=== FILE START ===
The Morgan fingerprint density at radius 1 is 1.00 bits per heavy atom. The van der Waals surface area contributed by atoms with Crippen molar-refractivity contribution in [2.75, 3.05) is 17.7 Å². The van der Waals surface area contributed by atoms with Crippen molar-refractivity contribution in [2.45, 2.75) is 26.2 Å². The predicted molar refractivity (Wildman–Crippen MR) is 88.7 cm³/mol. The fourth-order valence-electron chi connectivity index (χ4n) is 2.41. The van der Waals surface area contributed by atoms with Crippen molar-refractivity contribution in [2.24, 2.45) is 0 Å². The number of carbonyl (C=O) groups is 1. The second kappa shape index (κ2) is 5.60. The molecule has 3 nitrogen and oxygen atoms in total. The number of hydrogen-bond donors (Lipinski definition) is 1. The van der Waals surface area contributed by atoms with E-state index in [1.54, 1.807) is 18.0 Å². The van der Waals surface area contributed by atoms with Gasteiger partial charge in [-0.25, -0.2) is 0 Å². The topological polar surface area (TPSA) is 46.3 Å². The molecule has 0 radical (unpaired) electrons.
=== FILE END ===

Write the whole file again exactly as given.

The Morgan fingerprint density at radius 1 is 1.00 bits per heavy atom. The van der Waals surface area contributed by atoms with Crippen molar-refractivity contribution in [2.75, 3.05) is 17.7 Å². The van der Waals surface area contributed by atoms with Crippen molar-refractivity contribution in [2.45, 2.75) is 26.2 Å². The predicted molar refractivity (Wildman–Crippen MR) is 88.7 cm³/mol. The fourth-order valence-electron chi connectivity index (χ4n) is 2.41. The van der Waals surface area contributed by atoms with Crippen molar-refractivity contribution in [2.24, 2.45) is 0 Å². The number of carbonyl (C=O) groups is 1. The second kappa shape index (κ2) is 5.60. The molecule has 3 nitrogen and oxygen atoms in total. The number of hydrogen-bond donors (Lipinski definition) is 1. The van der Waals surface area contributed by atoms with E-state index in [1.54, 1.807) is 18.0 Å². The van der Waals surface area contributed by atoms with Gasteiger partial charge in [-0.25, -0.2) is 0 Å². The topological polar surface area (TPSA) is 46.3 Å². The molecule has 0 radical (unpaired) electrons.